Sunday, October 16, 2011

Wave your flag with Pride !

I know we all have seen it at least once, either on television or somewhere out in public and wondered what do those colors mean. Many of you from first glance probably guessed it was a representation of the "gays" but do you all really know the significance behind those colors?

If you haven't figured out what I'm talking about, it is quite clear that I'm talking about the rainbow flag. I know many people have no idea about the history of this particular flag, which is why I decided to write this week's entry on the meaning behind the rainbow flag.

The Rainbow Flag, also known as the pride flag, LGBT pride flag, or gay pride flag is a symbol of lesbian, gay, bisexual, and transgender pride and LGBT social movements in use since the 1970s. The colors reflect the diversity of the LGBT community, and the flag is often used as a symbol of gay pride in LGBT rights marches. It originated in California, but is now used worldwide. Designed by San Francisco artist Gilbert Baker in 1978, the design has undergone several revisions to first remove then re-add colors due to widely available fabrics. As of 2008, the most common variant consists of six stripes, with the colors red, orange, yellow, green, blue, and violet. The flag is commonly flown horizontally, with the red stripe on top, as it would be in a natural rainbow.

The original gay pride flag was hand dyed by Gilbert Baker. It flew in the San Francisco Gay Freedom Day Paradeon June 25th, 1978. It has been suggested that Baker was inspired by Judy Garland's singing "Over the Rainbow." Another suggestion for how the rainbow flag originated is that at college campuses during the 1960s. some people demonstrated for world peace by carrying a Flag of the Races(also known as the Flag of the Human Race) with five horizontal stripes (from top to bottom they were red, black, brown, yellow, and white). Gilbert Baker is said to have gotten the idea for the rainbow flag from this flag, in borrowing it from the Hippie Movementof that time largely influenced by pioneering homosexual activist Allen Ginsberg.

The flag consisted of eight stripes, in which Baker assigned specific meaning to each of the colors:


Hot Pink: Sexuality

Red: Life

Orange: Healing

Yellow: Sunlight

Green: Nature

Turquoise: Magic/Art

Indigo/Blue: Serenity/Harmony

Violet: Spirit


Thirty volunteers hand dyed and stitched the first two flags for the parade.

After the November 27th, 1978 assassination of openly gay San Francisco City Supervisor Harvey Milk, demand for the rainbow flag greatly increased. To meet demand, the Paramount Flag Company began selling a version of the flag using stock rainbow fabric consisting of seven stripes of red, orange, yellow, green, turquoise, blue, and violet. As Baker ramped up production of his version of the flag, he too dropped the hot pink stripe because of the unavailability of hot pink fabric. Also, San Francisco based Paramount Flag Co. began selling surplus stock of Rainbow Girls flags from its retail store on the southwest corner of Polk and Post, at which Gilbert Baker was an employee.

In 1979 the flag was modified again. When hung vertically from the lamp posts of San Francisco's Market Street, the center stripe was obscured by the post itself. Changing the flag design to one with an even number of striped was the easiest way to rectify this, so the turquoise stripe was dropped, which resulted in a six stripe version of the flag - red, orange, yellow, green, blue, and violet.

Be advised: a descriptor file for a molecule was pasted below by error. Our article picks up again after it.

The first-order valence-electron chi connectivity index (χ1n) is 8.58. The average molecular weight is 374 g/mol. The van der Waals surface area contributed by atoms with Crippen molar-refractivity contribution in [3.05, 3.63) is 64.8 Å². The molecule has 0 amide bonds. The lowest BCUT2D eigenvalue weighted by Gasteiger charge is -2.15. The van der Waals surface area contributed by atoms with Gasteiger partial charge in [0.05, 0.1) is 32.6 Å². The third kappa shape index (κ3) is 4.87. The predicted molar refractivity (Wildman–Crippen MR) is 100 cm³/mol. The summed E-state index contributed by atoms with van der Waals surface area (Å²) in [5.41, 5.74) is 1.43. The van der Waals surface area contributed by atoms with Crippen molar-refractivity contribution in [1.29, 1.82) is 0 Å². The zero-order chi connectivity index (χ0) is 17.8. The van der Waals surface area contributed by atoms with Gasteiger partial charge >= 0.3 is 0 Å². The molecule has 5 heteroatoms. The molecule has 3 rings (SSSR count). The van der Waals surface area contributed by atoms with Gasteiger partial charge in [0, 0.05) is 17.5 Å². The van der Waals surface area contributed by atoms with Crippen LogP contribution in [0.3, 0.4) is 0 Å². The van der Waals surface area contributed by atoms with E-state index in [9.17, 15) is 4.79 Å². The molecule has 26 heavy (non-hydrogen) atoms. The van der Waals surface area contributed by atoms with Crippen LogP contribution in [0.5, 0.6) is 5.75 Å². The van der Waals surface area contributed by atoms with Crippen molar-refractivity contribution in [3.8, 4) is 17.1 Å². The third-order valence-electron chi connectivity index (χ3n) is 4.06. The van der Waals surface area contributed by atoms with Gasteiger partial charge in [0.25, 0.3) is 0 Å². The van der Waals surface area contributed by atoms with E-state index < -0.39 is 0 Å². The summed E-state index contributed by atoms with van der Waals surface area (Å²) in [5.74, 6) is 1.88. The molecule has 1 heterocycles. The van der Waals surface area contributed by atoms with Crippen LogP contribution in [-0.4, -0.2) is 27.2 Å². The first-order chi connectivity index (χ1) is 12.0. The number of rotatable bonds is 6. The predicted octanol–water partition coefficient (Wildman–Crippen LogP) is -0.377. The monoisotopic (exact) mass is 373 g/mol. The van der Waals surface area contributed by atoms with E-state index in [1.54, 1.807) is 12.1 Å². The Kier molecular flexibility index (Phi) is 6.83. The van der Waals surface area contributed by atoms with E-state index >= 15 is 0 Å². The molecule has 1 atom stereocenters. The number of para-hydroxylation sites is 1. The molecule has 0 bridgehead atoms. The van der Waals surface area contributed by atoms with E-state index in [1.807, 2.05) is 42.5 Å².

In 1989, the rainbow flag came to nationwide attention in the United States after John Stout sued his landlords and won when they attempted to prohibit him from displaying the flag from his West Hollywood, California apartment balcony.

Many variations of the rainbow flag have been used. Some of the more common ones include the Greek letter 'lambda' (lower case) in white in the middle of the flag and a pink triangle or black triangle in the upper left corner. Other colours have been added, such as a black stripe symbolising those community members lost to AIDS. The rainbow colours have also often been used in gay alterations of national and regional flags, replacing for example the red and white stripes of the flag of the United States. In 2007, the Pride Family Flag was introduced at the Houston, Texas pride parade.

In the early years of the AIDS epidemic, AIDS activists designed a "Victory over AIDS" flag consisting of the standard six-stripe rainbow flag with a black stripe across the bottom. Leonard Maltovich, himself dying of AIDS-related illness, suggested that upon a cure for AIDS being discovered, the black stripes be removed from the flags and burned.

Other countries' LGBT communities too have adopted the rainbow flag. South Africa with one of the most liberal constitutions in the world, has recently adopted The LGBT flag of South Africa at one of the world's biggest costume parties the Mother City Queer Project 2010to a crowd of 10 000 party goers. The creator Eugene Brockman said "the flag honors every Gay Lesbian, Bisexual and Transgendered person as they make the Rainbow Nation dazzle".

It is quite phenomenal to see how a simple flag of rainbow colors has grown to become such a historical symbol. Today, the rainbow flag isn't just a symbol for the LGBT community but a symbol of equality for all. So with that said, do you wave your flag with pride? If not, you should :)


Peace Love and Rainbows,

Rinagrace

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